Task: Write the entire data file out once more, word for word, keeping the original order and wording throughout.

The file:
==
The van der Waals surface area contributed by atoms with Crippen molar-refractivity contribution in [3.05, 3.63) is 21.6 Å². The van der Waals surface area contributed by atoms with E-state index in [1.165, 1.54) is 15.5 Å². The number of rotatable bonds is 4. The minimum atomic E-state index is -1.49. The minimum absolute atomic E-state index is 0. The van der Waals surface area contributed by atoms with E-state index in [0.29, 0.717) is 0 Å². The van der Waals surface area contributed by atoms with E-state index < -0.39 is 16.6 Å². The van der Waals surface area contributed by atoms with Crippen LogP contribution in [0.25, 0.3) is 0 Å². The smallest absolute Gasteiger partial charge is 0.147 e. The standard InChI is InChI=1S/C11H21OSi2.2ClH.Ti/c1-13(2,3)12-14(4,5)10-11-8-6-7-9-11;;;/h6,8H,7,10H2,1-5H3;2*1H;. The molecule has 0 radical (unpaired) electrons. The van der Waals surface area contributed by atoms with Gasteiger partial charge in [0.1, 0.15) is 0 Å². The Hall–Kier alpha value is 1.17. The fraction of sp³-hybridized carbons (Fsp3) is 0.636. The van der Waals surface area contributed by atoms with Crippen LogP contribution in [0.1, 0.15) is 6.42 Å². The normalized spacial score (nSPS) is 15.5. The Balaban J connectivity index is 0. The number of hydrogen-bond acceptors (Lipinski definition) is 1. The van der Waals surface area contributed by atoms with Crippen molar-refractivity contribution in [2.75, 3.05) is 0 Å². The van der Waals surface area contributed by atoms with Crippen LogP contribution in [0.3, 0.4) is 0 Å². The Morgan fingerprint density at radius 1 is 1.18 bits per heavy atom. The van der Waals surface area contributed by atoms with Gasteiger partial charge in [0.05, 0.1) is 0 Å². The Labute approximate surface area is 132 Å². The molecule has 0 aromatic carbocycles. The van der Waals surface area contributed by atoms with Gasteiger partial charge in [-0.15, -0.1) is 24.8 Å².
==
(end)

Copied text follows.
The van der Waals surface area contributed by atoms with Crippen molar-refractivity contribution in [3.05, 3.63) is 21.6 Å². The van der Waals surface area contributed by atoms with E-state index in [1.165, 1.54) is 15.5 Å². The number of rotatable bonds is 4. The minimum atomic E-state index is -1.49. The minimum absolute atomic E-state index is 0. The van der Waals surface area contributed by atoms with E-state index in [0.29, 0.717) is 0 Å². The van der Waals surface area contributed by atoms with E-state index < -0.39 is 16.6 Å². The van der Waals surface area contributed by atoms with Crippen LogP contribution in [0.25, 0.3) is 0 Å². The smallest absolute Gasteiger partial charge is 0.147 e. The standard InChI is InChI=1S/C11H21OSi2.2ClH.Ti/c1-13(2,3)12-14(4,5)10-11-8-6-7-9-11;;;/h6,8H,7,10H2,1-5H3;2*1H;. The molecule has 0 radical (unpaired) electrons. The van der Waals surface area contributed by atoms with Gasteiger partial charge in [0.1, 0.15) is 0 Å². The Hall–Kier alpha value is 1.17. The fraction of sp³-hybridized carbons (Fsp3) is 0.636. The van der Waals surface area contributed by atoms with Crippen LogP contribution in [0.1, 0.15) is 6.42 Å². The normalized spacial score (nSPS) is 15.5. The Balaban J connectivity index is 0. The number of hydrogen-bond acceptors (Lipinski definition) is 1. The van der Waals surface area contributed by atoms with Crippen molar-refractivity contribution in [2.75, 3.05) is 0 Å². The van der Waals surface area contributed by atoms with Crippen LogP contribution in [0.3, 0.4) is 0 Å². The Morgan fingerprint density at radius 1 is 1.18 bits per heavy atom. The van der Waals surface area contributed by atoms with Gasteiger partial charge in [0.05, 0.1) is 0 Å². The Labute approximate surface area is 132 Å². The molecule has 0 aromatic carbocycles. The van der Waals surface area contributed by atoms with Gasteiger partial charge in [-0.15, -0.1) is 24.8 Å².